Pomegranate seeds are used as a spice known as anardana (from Persian: anar + dana‎‎, pomegranate + seed), most notably in Indian and Pakistani cuisine. Dried whole seeds can often be obtained in ethnic Indian subcontinent markets. These seeds are separated from the flesh, dried for 10–15 days, and used as an acidic agent for chutney and curry preparation. Ground anardana is also used, which results in a deeper flavoring in dishes and prevents the seeds from getting stuck in teeth. Seeds of the wild pomegranate variety known as daru from the Himalayas are regarded as quality sources for this spice.

Dried pomegranate seeds, found in some natural specialty food markets, still contain some residual water, maintaining a natural sweet and tart flavor. Dried seeds can be used in several culinary applications, such as trail mix, granola bars, or as a topping for salad, yogurt, or ice cream.

In the Caucasus, pomegranate is used mainly for juice. In Azerbaijan, a sauce from pomegranate juice narsharab, (from Persian: (a)nar + sharab‎‎, lit. "pomegranate wine") is usually served with fish or tika kabab. In Turkey, pomegranate sauce (Turkish: nar ekşisi) is used as a salad dressing, to marinate meat, or simply to drink straight. Pomegranate seeds are also used in salads and sometimes as garnish for desserts such as güllaç. Pomegranate syrup or molasses is used in muhammara, a roasted red pepper, walnut, and garlic spread popular in Syria and Turkey.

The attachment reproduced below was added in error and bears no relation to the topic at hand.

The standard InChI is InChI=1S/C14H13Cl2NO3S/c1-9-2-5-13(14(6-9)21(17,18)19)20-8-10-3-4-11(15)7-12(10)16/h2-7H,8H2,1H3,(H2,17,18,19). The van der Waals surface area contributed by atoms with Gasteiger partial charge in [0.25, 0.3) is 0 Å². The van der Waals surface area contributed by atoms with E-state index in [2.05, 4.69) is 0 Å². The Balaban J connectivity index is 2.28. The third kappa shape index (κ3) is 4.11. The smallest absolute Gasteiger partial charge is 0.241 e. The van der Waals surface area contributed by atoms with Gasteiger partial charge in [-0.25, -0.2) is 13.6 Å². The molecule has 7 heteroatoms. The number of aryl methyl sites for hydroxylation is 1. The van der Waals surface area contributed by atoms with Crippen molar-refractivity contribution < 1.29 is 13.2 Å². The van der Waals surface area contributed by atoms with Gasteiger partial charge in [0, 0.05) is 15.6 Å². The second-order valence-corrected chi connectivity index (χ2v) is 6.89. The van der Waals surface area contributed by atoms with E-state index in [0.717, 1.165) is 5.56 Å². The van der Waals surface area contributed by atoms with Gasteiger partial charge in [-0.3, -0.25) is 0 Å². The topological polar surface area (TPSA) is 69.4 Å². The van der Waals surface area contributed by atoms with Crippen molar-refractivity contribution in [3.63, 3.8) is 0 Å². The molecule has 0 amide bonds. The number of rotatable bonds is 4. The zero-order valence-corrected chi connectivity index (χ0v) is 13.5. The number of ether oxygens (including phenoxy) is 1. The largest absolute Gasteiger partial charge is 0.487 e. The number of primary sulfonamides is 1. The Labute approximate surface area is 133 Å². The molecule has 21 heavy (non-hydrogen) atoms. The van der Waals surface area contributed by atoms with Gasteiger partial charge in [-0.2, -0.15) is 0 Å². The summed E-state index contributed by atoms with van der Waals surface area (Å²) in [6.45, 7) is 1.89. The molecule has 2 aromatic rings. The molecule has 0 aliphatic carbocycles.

In Greece, pomegranate (Greek: ρόδι, rodi) is used in many recipes, including kollivozoumi, a creamy broth made from boiled wheat, pomegranates, and raisins, legume salad with wheat and pomegranate, traditional Middle Eastern lamb kebabs with pomegranate glaze, pomegranate eggplant relish, and avocado-pomegranate dip. Pomegranate is also made into a liqueur, and as a popular fruit confectionery used as ice cream topping, mixed with yogurt, or spread as jam on toast. In Cyprus and Greece, and among the Greek Orthodox Diaspora, ρόδι (Greek for pomegranate) is used to make koliva, a mixture of wheat, pomegranate seeds, sugar, almonds, and other seeds served at memorial services. 

In Mexico, they are commonly used to adorn the traditional dish chiles en nogada, representing the red of the Mexican flag in the dish which evokes the green (poblano pepper), white (nogada sauce) and red (pomegranate seeds) tricolor.


The most abundant phytochemicals in pomegranate juice are polyphenols, including the hydrolyzable tannins called ellagitannins formed when ellagic acid and/or gallic acid binds with a carbohydrate to form pomegranate ellagitannins, also known as punicalagins.

The red color of juice can be attributed to anthocyanins, such as delphinidin, cyanidin, and pelargonidin glycosides. Generally, an increase in juice pigmentation occurs during fruit ripening.The phenolic content of pomegranate juice is adversely affected by processing and pasteurization techniques.

Compared to the pulp, the inedible pomegranate peel contains as much as three times the total amount of polyphenols, including condensed tannins, catechins, gallocatechins and prodelphinidins.The higher phenolic content of the peel yields extracts for use in dietary supplements and food preservatives.